The US House of Representatives was on Tuesday night poised to vote on a Bill to speed up the visa application process for Afghan citizens who helped US troops during the 19-year war, as America prepares to withdraw from the country.
There are concerns for the safety of thousands of Afghans who served as translators, drivers or co-operated in other ways with American troops as the Taliban make territorial gains in the country.
The legislation was sponsored by Colorado congressman Jason Crow, a former army ranger who served in Afghanistan. While he supports the Biden administration’s decision to withdraw from the country, he has said that “we must do so in a way that keeps our promises to our allies, protects the women and children of Afghanistan, and ensures a safer and more secure world”.
The Bill is one of a package of measures that Congress has been pushing in order to ensure fair treatment for American allies in Afghanistan who now fear retribution. Currently, applications for special immigrant visas can take several years.
Afghan president Ashraf Ghani with US president Joe Biden in the Oval Office in Washington last Friday. Photograph: Nicholas Kamm/AFP via Getty Images
House Resolution 3385, which was expected to be passed on Tuesday night, would waive the requirement for applicants to undergo a medical examination for consideration for the programme – significantly cutting the wait time.
A separate Bill to be brought before the House would remove further application hurdles, allowing all Afghans who have helped the American military to be eligible for the special visas.
Mr Biden, who hosted Afghan president Ashraf Ghani at the White House on Friday, has said that “those who helped us are not going to be left behind” and has mooted the possibility of transferring Afghans to a third country such as Guam to await processing by the state department.
Speaking in the Oval Office on Friday alongside Mr Ghani, Mr Biden insisted that the partnership between Afghanistan and the United States “is not ending – it’s going to be sustained”, adding that the US would continue to providing economic and political support to the country.
But he said that Afghans would have to “decide their own future”. The US has been consistently unhappy with infighting and discord within the Afghan government itself, and successive administrations have expressed frustration with Mr Ghani’s leadership.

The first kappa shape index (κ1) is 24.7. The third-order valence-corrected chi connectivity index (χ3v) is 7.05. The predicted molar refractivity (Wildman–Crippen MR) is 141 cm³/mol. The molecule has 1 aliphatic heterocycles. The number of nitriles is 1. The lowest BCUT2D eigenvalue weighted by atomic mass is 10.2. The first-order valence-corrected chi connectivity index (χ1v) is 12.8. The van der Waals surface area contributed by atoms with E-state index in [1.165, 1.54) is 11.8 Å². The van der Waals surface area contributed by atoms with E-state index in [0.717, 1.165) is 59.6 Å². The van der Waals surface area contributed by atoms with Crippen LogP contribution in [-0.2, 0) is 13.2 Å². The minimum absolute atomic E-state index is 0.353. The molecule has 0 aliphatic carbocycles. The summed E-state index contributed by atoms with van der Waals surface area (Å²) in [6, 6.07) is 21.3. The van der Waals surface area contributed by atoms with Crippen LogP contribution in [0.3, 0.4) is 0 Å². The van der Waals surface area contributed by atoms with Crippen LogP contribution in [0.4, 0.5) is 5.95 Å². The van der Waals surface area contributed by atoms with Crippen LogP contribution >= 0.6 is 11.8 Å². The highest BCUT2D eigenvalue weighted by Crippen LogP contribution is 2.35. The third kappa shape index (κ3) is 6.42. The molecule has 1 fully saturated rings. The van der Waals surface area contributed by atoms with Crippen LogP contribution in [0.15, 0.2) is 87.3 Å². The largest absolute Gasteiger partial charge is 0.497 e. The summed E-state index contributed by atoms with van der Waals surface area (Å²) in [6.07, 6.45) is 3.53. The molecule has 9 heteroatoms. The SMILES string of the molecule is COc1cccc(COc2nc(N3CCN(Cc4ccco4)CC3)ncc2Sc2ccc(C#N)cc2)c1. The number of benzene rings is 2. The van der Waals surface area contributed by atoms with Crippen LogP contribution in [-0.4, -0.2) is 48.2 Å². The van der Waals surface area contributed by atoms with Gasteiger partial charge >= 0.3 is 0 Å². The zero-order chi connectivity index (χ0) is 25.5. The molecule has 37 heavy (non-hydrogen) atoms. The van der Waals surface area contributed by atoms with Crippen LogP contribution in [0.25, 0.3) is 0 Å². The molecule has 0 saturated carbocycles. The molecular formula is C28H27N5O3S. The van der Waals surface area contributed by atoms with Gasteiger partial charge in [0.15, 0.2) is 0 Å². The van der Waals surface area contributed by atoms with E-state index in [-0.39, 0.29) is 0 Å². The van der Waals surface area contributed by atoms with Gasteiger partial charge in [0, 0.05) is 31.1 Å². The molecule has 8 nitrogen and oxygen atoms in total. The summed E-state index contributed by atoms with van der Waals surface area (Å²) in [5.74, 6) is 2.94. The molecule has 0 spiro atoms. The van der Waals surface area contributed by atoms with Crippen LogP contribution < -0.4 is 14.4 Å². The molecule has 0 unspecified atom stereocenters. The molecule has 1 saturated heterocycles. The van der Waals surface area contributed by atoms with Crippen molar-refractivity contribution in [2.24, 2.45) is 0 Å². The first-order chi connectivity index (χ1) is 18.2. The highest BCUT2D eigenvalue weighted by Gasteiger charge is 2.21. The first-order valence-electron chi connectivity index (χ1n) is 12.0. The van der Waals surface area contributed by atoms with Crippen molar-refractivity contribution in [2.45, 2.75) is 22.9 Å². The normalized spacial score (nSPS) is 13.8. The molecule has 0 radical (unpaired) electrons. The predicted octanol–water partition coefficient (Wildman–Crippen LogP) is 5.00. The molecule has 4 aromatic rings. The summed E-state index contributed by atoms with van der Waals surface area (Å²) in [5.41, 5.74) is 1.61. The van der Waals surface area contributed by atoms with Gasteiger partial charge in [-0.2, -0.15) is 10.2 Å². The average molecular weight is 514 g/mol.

Mr Biden announced his decision in April to pull out the remaining US troops from Afghanistan by September, the 20th anniversary of the terrorist attacks on US soil. He was building on a peace deal signed by President Donald Trump in February 2020 which stipulated that the US would reduce its troop presence in exchange for a ceasefire by the Taliban and a pledge to work with the Afghan government.
But there are growing fears of instability in the country as the US begins its withdrawal, as the Taliban make significant gains across the country. The Wall Street Journal reported last week the findings of a new US intelligence assessment which predicts that the Afghan government could fall within six months of the American military departing.
The top US military commander in the country, General Austin Miller, warned on Tuesday the country could be facing a civil war as the Afghan government struggles to maintain control in the face of the Taliban’s ascendancy.
The Taliban, which have been carrying out targeted killings since last autumn, have taken over several districts in recent weeks.
Asked on Tuesday about the fresh warning from Gen Miller, White House press secretary Jen Psaki said that Mr Biden will stick to his timeline for withdrawal, noting that it is “consistent with his view over the last 20 years about the war”.
She also noted that, if America did not withdraw its troops as per the timeline set out by the Trump administration, “US men and women would be facing fire on the ground”.
“And that was not something, as the commander-in-chief, that he felt was acceptable,” she said.